Chrono Trigger: Jazz Arrange Version


Review by · January 15, 2015

Chrono Trigger music is no stranger to jazz. After 1995’s acid jazz The Brink of Time arranged album, I’m not surprised that Sean Schafianski’s Chrono Trigger: Jazz Arrange Version struck me as sounding very natural. Aside from having impeccable execution, it really succeeded at punching my face with the Nostalgia Knuckles. I went in hoping for a fun, jazzy new way to listen to some old tunes I love, and I got just that.

The album appropriately kicks things off with Kronos (Chrono Trigger). A bouncing bass and popping, syncopated guitar work with a Rhodes to lay the foundation for a nice synth horn to play the lead, although I do wish the mix had a little more bottom end. In terms of execution, it’s a spot-on interpretation of what I would expect, and I mean that in the best way possible. Even while sticking so closely to the core of the original song, this track really holds onto its own identity. The crunchy guitar solo that romps through the second half gives a feeling of levity that really sets the mood for the album as a whole.

When I first heard Wonderful World (Peaceful Days), I wasn’t in love with the patch used for the opening lead. It’s not the focal point of the piece for long, and after a few listens I’ve come around on it, but it still strikes me as a little boisterous, especially compared to the mellow saxophone it passes the lead off to. The sax solo that comprises the remainder of the arrangement is pretty fantastic, and really accentuates the hometown vibe of the song.

Zephyr (Yearnings of the Wind) is probably my favorite track on the EP. While many of the tracks deliver what I hoped for or expected, Zephyr far exceeded my imagination. The piece is cleverly arranged: switching in an upright bass, bringing in a piano for the melody, and changing to a new percussion section… it all comes together very fluidly. Even when the muted horn comes in for its solo, it maintains a relaxed, natural feeling. I barely have words for how “right” this arrangement is, and I kind of doubt I’ll ever be satisfied by a different version of the song now.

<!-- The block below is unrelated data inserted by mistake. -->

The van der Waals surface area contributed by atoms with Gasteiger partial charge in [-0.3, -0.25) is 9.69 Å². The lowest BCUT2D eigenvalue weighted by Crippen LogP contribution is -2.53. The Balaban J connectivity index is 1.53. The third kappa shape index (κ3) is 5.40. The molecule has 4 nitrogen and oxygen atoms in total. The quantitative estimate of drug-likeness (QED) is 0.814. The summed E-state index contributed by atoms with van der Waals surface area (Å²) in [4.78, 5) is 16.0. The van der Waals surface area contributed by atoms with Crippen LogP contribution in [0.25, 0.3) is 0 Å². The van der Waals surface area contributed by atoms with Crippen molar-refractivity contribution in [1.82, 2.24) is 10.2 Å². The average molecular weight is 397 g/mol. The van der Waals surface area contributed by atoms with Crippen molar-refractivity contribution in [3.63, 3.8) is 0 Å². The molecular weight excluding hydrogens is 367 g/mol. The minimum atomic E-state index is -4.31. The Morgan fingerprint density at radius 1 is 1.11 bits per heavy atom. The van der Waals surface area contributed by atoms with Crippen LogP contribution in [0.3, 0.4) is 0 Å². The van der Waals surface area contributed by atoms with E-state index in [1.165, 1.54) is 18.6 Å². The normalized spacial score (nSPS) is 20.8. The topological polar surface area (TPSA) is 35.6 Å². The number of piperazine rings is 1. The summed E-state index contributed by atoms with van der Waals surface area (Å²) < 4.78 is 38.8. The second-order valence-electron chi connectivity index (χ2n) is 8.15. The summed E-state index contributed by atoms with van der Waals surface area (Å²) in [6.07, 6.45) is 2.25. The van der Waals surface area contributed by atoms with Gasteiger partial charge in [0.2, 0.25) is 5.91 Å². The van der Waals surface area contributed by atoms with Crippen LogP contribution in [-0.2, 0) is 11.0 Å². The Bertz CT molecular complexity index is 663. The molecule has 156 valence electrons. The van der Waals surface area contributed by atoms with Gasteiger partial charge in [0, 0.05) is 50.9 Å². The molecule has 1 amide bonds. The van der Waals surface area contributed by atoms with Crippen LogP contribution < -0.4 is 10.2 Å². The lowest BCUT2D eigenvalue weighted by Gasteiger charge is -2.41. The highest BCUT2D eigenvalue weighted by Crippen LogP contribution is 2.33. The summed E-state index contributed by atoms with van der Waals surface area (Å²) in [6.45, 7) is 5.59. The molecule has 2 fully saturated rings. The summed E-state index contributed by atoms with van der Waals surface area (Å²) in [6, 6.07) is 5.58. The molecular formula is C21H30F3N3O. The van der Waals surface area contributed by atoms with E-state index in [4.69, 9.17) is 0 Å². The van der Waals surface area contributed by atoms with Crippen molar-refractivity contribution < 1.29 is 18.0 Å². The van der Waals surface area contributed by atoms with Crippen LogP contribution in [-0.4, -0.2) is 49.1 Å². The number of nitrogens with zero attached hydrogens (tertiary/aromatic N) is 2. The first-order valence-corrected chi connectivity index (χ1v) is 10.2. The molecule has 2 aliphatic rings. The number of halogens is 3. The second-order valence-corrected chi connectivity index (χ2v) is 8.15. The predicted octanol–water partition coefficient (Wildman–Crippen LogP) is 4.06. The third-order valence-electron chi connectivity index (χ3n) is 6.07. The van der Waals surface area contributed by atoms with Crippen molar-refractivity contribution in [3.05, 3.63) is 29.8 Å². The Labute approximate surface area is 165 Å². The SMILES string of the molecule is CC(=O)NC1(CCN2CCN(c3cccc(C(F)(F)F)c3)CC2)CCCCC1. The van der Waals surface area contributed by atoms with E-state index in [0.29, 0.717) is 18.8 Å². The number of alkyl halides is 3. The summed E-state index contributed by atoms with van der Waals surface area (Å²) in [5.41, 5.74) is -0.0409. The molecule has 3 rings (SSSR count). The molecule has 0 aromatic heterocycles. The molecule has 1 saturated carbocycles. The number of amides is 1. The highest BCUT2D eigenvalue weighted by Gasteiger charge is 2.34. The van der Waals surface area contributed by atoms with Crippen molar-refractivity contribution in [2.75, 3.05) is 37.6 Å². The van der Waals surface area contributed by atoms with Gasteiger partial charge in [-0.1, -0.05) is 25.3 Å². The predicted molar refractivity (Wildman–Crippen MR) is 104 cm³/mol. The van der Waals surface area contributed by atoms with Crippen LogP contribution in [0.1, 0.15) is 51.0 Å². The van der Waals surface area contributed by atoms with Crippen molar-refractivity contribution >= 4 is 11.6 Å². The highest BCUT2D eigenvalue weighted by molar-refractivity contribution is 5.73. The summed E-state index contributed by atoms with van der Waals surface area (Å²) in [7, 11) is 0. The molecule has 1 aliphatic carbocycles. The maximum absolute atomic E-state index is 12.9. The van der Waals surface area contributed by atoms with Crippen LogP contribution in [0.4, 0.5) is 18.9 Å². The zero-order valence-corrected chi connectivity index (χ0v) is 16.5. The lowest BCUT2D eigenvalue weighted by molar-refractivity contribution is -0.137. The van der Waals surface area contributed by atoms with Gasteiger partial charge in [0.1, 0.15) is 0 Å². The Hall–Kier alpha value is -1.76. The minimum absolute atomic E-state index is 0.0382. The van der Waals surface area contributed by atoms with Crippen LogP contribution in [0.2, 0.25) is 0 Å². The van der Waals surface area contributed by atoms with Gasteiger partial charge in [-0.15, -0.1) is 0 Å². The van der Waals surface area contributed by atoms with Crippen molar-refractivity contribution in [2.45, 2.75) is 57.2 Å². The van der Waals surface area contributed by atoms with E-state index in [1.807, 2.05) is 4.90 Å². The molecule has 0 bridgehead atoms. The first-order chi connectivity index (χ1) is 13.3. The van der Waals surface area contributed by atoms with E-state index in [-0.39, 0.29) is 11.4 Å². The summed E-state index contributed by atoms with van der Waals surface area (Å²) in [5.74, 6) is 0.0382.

Sweet Dreams (Good Night) is a cute little arrangement. If you listen to it before bed, maybe something good will happen!

Time Drift (Corridor of Time) is another track that kind of blew me away. Right away, you get some melancholy arpeggios from an acoustic guitar backed up by a sweet bossa nova bass part. After a lead guitar plays through the melody once, it backs off to make room for another pleasant muted horn solo. While it’s a little on the short side, clocking in at 2:33, you don’t notice the brevity when you’re listening to it. The piece is so full, the tone is so deep and warm, and so much happens in those two and a half minutes that when it ends, I’m both left wanting more and amazed at how much was packed into the song.

Taking a hard turn, up next is Quantum Leap (The Epoch — Wings of Time). After a few chill tracks, it’s kind of easy to get a little whiplash here. This smooth jazz tune starts off pretty explosively with a bright synth blasting the lead melody right out of the gate. If you can make it through the stark contrast, you’ll find a lot to like about the track: exciting, upbeat alt chords, playful bass, and a couple of crazy fun solos from a sax and a Rhodes. While it doesn’t tug on my heartstrings like my favorite tracks from the EP, it’s an enjoyable departure that helps add some variety.

Wrapping things up is Here’s to the Future (Outskirts of Time). By Schafianski’s own admission, it’s not really a jazz track. Instead, it’s a definitive resolution. When the familiar pop-rock drum beat kicks in, I feel like I can see the credits roll. There’s an adorable guitar back-and-forth to build up a powerful climax before the song’s signature arpeggios roll into the final movement. Out of context, I don’t think this is my favorite version of the song, but it’s a really satisfying end to the EP.

While my bias towards Chrono Trigger music is strong, I think that’s the target demographic here anyway, and I think they’ll be pleased with the offering. While I enjoy all the tracks, the ones that I really love will keep this album in my rotation for a very long time. At the minimum pay-what-you-want price of five bucks, I’d say it’s pretty much imperative to pick this one up if you’re a fan of the source material.

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David Tesnovich

David Tesnovich

David was part of RPGFan's news team and frequent podcast guest from 2014-2016. During his tenure, David helped us keep timely news flowing to the front page as it happened. It's one of the harder jobs to maintain at a volunteer site, so his work was appreciated.